Reid made two big mistakes on healthcare. First, he didn't start with budget reconciliation. Under reconciliation rules, no cloture vote is necessary to end debate. Second, he let Max Baucus dawdle in a futile attempt to bring Grassley on board. That gave us the summer of town hall protests, which weakened the spines of the moderate Dems. (Yes, Jon, I know that the raw support-oppose numbers didn't move during the summer of 09, but intensity did move for opponents, and that scared the moderates). The only part of the bill that couldn't have been done through reconciliation is the package of regulations for insurance companies (the pre-existing conditions stuff, etc.), and Reid should have dared the Republicans to filibuster that as a separate bill. He may not have been able to get that bill through, but the Republicans would have looked horrible.

    However, if you really want to understand Reid's lack of a spine and unwillingness to force a full filibuster, look at two issues: extension of unemployment benefits, and extension of middle class tax cuts. Imagine if Reid had forced Republicans to go through with a filibuster blocking tax cuts for the middle class because it didn't give big enough cuts to the top 2%. Imagine if he had done that right before an election. Reid didn't have the spine to force it. Pathetic.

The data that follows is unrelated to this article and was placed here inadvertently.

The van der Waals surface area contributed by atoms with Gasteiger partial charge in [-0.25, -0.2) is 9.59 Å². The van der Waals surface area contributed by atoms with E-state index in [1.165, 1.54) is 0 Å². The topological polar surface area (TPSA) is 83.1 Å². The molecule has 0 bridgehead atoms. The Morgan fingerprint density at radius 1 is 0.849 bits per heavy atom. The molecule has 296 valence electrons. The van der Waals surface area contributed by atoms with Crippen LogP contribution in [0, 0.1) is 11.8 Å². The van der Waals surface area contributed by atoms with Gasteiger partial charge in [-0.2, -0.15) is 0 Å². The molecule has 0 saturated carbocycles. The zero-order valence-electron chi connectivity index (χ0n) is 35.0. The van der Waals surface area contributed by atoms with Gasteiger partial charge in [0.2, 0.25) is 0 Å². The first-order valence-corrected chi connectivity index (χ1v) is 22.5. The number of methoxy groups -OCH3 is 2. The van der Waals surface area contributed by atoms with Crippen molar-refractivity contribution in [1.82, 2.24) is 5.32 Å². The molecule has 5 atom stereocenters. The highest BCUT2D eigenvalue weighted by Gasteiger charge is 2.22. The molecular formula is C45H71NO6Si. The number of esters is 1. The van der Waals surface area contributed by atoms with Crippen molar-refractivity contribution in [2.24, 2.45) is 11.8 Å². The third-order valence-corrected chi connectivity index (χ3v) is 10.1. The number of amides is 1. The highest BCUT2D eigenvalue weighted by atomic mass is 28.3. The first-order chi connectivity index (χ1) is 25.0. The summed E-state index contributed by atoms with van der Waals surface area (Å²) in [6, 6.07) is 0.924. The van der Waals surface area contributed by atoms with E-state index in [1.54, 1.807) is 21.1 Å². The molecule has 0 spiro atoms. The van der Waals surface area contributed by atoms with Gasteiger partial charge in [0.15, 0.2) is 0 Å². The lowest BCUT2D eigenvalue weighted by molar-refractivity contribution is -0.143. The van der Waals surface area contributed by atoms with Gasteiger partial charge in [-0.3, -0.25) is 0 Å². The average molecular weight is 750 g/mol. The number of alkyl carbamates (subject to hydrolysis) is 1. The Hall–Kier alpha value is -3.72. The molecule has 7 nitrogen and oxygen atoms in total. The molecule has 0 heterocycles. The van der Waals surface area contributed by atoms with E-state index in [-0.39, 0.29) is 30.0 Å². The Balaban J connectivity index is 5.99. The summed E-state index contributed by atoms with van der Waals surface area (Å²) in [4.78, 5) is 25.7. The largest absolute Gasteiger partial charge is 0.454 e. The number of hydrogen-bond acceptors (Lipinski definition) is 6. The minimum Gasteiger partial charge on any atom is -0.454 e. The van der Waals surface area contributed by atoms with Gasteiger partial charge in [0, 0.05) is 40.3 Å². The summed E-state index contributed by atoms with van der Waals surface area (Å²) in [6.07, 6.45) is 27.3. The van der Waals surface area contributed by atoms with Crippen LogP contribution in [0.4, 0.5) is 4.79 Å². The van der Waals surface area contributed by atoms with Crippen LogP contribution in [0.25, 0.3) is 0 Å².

So, I come back to a basic observation. Filibusters increased dramatically from the 109th Senate to the 110th Senate, which is when Reid took over as majority leader. That increase cannot be explained by an increase in polarization because the Senate was no more polarized in the 110th than it was in the 109th. It cannot be explained by Republicans' intrinsic willingness to filibuster because filibusters did not increase from the 106th to the 107th (remembering that for most of the 107th, the Dems had control of the Senate because of Jeffords). It cannot be explained by the minority party's need to obstruct the majority under unified government because the 110th was divided. It cannot be explained by the Republican's desire to protect the president from having to veto because Bush was a lame duck in the 110th, but not the 107th, and they filibustered more in the 110th. It cannot be explained by a shift in the legislative agenda because the Republicans were even filibustering trivial stuff. The only thing that I can see that explains the increase in filibusters from the 109th to the 110th Senate is that the Republicans knew that Reid would never make them pay a price for filibustering the way Republicans made Daschle pay in 2004. Whether or not that calculation was in their heads explicitly, though, it was clearly right. Republicans made Daschle pay for the judicial filibusters. Reid doesn't make the Republicans pay, even on easy issues like the extension of unemployment and the extension of middle class tax cuts. Whatever the reason for the increase in obstruction, Republicans have not been made to pay for it, and that's just dumb.


Note: Only a member of this blog may post a comment.

Who links to my website?